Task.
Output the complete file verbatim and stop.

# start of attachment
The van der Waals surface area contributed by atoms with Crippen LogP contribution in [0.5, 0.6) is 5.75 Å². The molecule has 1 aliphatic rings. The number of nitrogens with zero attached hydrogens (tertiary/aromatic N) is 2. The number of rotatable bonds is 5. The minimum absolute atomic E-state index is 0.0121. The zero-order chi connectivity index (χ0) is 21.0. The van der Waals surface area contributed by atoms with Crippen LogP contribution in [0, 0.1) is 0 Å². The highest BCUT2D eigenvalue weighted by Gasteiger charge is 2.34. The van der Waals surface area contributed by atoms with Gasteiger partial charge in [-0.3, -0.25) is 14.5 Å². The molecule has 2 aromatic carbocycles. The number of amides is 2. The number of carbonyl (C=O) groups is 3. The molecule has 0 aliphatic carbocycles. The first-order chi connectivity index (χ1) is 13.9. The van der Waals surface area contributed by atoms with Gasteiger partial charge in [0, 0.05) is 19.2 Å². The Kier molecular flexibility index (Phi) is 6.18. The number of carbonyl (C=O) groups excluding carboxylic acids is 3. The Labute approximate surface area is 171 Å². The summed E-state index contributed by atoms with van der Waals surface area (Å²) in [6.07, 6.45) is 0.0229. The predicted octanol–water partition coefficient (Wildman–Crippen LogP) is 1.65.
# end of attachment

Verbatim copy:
The van der Waals surface area contributed by atoms with Crippen LogP contribution in [0.5, 0.6) is 5.75 Å². The molecule has 1 aliphatic rings. The number of nitrogens with zero attached hydrogens (tertiary/aromatic N) is 2. The number of rotatable bonds is 5. The minimum absolute atomic E-state index is 0.0121. The zero-order chi connectivity index (χ0) is 21.0. The van der Waals surface area contributed by atoms with Crippen LogP contribution in [0, 0.1) is 0 Å². The highest BCUT2D eigenvalue weighted by Gasteiger charge is 2.34. The van der Waals surface area contributed by atoms with Gasteiger partial charge in [-0.3, -0.25) is 14.5 Å². The molecule has 2 aromatic carbocycles. The number of amides is 2. The number of carbonyl (C=O) groups is 3. The molecule has 0 aliphatic carbocycles. The first-order chi connectivity index (χ1) is 13.9. The van der Waals surface area contributed by atoms with Gasteiger partial charge in [0, 0.05) is 19.2 Å². The Kier molecular flexibility index (Phi) is 6.18. The number of carbonyl (C=O) groups excluding carboxylic acids is 3. The Labute approximate surface area is 171 Å². The summed E-state index contributed by atoms with van der Waals surface area (Å²) in [6.07, 6.45) is 0.0229. The predicted octanol–water partition coefficient (Wildman–Crippen LogP) is 1.65.